History Paper on Movie Report on the “Kingdom of Heaven”


The movie “Kingdom of Heaven” directed by Ridley Scott describes various events associated with crusades. The film was set in 1184 and presented conscious thoughts relating to specified historical fiction, characters, and dramatic events (Schlimm 130). Subsequently, the movie boasts of a marvelous artistic and commercial appeal to the contemporary audiences. Furthermore, the movie is a classic attempt to promote peaceful coexistence among different religious groups and beliefs (Christians and Muslims) in the Holy Land. The film discredits the historical conflicts and perceptions towards such religious entities. With stunning cinematography and visually intense battle scenes, the film gives an accurate description of various historical happenings and redefines relationships between different religious groups (Schlimm 134). The paper will analyze various aspects of the movie that are historically accurate or inaccurate. The movie “Kingdom of Heaven” scrutinizes the theme of peaceful coexistence between different religious groups. In the film, Ridley Scott used both facts and historical accuracies to describe various events.

Historically accurate aspects of the movie

The movie “Kingdom of Heaven” depicts the significant role of the holy city of Jerusalem as an abode to both Christians and Saracens (Kingdom of Heaven). According to the film, the residents of Jerusalem led a peaceful under the leadership of King Baldwin IV, which is a historical fact. Nevertheless, most of the stipulated events describe a complex political and religious arena in modern-day Jerusalem. In the movie, the city is facing a protracted struggle of control between different Knights (Kingdom of Heaven). The struggles are motivated by profit-related motives and attacks on a religious group (Muslims) are justified because “God wills it.”

Another historically actual event was the defeat of the Christian army during the Battle of Hattin in 1187. During the Battle, Salah-ad-Din led an army that captured the Holy City of Jerusalem. Additionally, the movie gives a clear historical description of Balian d’Ibelin’s efforts to defend Jerusalem and the people (Kingdom of Heaven). However, the lack of a robust Christian army resulted in the ultimate defeat by the Muslim army. Besides, Guy de Lusignan did get married to Princess Sybilla in real life. Moreover, the movie is right to portray Lusignan as incredibly arrogant and imprudent about politics and military strategies. Eventually, after the capture of Jerusalem Lusignan was in real life taken into captivity.

Historically inaccurate aspects of the movie

The film “Kingdom of Heaven” strayed from depicted historical accuracies and applied fiction to appeal to the different emotions of the people. In the movie, the character Balian acting as a blacksmith is represented as a native of Europe who came into the Holy Land to defend the cross, while the real character was a Palestinian from a noble family of Barison d’ibelin (Kingdom of Heaven). The film’s Balian married Princess Sybilla of Jerusalem, while the real one married Dowager Queen Maria Commena. Additionally, the portrayal of Balian as agnostic who always questioned the efficacy of Christian faith contradicts the real character who was deeply religious (Christian).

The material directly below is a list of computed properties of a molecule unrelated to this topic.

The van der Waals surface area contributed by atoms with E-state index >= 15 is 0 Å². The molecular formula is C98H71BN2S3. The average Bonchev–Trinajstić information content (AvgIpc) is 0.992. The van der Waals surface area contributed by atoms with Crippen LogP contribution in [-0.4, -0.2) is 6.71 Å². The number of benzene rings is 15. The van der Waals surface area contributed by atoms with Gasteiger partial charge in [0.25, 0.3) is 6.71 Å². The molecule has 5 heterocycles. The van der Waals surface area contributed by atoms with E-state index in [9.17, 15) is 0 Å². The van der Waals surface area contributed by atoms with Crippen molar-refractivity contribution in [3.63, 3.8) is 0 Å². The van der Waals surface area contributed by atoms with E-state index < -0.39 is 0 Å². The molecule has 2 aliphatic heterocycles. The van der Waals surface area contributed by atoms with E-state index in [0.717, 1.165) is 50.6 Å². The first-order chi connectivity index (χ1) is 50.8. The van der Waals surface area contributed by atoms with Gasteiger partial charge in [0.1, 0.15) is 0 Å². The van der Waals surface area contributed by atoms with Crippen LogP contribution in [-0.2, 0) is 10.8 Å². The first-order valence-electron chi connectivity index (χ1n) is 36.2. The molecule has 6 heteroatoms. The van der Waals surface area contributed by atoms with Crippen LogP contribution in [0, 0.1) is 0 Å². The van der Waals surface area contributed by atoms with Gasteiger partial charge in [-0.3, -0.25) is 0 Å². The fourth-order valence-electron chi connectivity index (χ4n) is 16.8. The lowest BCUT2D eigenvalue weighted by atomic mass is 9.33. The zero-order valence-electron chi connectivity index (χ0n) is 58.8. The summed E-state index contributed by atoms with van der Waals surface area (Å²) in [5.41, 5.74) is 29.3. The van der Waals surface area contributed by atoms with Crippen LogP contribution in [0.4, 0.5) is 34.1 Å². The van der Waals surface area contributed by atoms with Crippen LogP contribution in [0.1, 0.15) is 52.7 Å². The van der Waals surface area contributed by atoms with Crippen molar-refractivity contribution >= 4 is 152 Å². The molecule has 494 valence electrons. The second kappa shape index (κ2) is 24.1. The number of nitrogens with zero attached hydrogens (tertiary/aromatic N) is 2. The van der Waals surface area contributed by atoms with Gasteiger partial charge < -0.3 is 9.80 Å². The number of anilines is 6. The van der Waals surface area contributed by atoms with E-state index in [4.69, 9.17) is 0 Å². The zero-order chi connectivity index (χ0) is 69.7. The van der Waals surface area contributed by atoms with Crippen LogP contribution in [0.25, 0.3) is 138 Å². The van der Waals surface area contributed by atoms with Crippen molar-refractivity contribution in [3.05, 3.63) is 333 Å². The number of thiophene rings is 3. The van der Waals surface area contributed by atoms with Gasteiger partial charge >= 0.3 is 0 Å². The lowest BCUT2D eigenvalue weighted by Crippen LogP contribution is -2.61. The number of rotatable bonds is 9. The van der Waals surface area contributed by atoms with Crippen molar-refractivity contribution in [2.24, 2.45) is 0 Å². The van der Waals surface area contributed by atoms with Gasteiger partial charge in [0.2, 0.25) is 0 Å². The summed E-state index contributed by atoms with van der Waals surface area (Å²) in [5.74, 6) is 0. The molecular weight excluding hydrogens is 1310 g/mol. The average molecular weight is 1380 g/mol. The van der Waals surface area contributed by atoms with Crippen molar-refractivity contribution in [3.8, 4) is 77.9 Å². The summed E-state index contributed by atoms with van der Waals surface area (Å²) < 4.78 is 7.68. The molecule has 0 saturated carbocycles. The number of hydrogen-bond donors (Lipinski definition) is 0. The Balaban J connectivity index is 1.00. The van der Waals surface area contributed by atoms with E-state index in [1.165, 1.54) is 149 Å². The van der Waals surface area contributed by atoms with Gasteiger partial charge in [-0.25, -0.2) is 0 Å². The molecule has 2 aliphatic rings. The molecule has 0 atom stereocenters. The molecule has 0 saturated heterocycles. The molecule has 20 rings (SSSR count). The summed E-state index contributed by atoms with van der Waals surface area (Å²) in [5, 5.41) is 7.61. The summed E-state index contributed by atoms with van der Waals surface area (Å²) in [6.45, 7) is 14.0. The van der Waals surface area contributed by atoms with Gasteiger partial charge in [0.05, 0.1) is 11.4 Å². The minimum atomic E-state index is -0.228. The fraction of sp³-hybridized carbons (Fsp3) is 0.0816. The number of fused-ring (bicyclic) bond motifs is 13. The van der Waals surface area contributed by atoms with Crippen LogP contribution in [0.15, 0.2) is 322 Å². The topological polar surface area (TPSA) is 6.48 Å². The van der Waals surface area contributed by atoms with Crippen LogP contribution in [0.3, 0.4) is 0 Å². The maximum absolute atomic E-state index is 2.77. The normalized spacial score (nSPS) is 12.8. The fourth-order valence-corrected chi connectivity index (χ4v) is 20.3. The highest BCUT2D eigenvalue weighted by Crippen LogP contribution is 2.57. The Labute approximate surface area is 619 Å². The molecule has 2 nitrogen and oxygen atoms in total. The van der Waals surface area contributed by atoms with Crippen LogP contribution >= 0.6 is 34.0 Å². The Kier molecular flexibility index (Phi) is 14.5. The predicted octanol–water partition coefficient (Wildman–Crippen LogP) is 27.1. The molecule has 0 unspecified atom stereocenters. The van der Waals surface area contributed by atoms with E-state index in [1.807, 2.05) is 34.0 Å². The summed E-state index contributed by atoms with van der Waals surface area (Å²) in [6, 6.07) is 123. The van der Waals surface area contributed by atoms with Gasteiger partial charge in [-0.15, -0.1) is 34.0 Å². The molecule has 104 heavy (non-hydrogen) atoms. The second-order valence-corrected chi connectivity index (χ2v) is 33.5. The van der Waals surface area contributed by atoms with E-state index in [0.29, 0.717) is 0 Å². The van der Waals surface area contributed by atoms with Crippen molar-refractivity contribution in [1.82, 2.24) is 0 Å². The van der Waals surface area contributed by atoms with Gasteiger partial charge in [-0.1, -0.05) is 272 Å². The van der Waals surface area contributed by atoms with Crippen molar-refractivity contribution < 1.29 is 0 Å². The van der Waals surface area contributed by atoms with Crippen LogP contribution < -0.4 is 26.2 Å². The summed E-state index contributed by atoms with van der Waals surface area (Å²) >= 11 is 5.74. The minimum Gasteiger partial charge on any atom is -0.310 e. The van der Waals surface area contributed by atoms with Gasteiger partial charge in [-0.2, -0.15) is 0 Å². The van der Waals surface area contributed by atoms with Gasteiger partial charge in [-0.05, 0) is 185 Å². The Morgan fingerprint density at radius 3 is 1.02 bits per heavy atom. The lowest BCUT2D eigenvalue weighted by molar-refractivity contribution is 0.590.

The film gave an inaccurate depiction of certain characters. For instance, the movie’s version of Baldwin IV as peace loving and willingness to reconcile with Salah-ad-Din is an incorrect historical assertion. The real character was a trouble-loving leper King who loved to initiate confrontations. The movie describes Princess Sybilla as a kind, humble, and honest person contrasting the actual individual who was frivolous, conceited, and exceptionally immodest (Kingdom of Heaven). Moreover, the film’s Sybilla disliked and feared Guy de Lusignan, while the real character was absolutely in love with the man. According to the movie, the Templars were hanged for supporting Reynald’s intense military raids on the innocent Arab caravans.

Alternatively, the real Templars acted as a particular religious order that was staunchly loyal to the Pope and was not subjected to any laws or authorities. Additionally, the real Reynald did not use the Templars to attack Arab caravans. Ultimately, after the capture of Jerusalem by Salah-ad-Din, the movie portrays the King’s (Salah) efforts to unite Christians and Muslims by putting the cross peacefully back to its place on the table. In reality, however, Salah and his army of believers did not have any respect or love towards the Christian faith (Kingdom of Heaven). Additionally, Salah ordered the dragging of the Christian across by the soldiers across the Jerusalem streets in reality.


In general, the movie “Kingdom of Heaven” gave a clear illustration of different events, some accurate, other fictitious. However, Ridley Scott tried to adapt to some vital aspects of the movie’s settings and the historical significances. Despite the numerous instances of fiction, the film successfully captured the intense action of the characters and various places such as Jerusalem. Indeed, some of the historically inaccurate parts of the movie aimed to entertain the audiences and contributed towards strengthening the plot and settings. Undeniably, Ridley Scott’s attempts to promote religious tolerance in the film resulted in numerous cases of fictions distorting some of the obvious historical facts.

Work Cited

Kingdom of Heaven (2005), d. Ridley Scott“Reimagining the Crusades,” Archaeology Magazine Nov/Dec 2018(https://www.archaeology.org/issues/315-1811/features/7041-reimagining-the-crusades)

Schlimm, Matthew Richard. “The necessity of permanent criticism: A postcolonial critique of Ridley Scott’s Kingdom of Heaven.” Journal of Media and Religion 9.3 (2010): 129-149.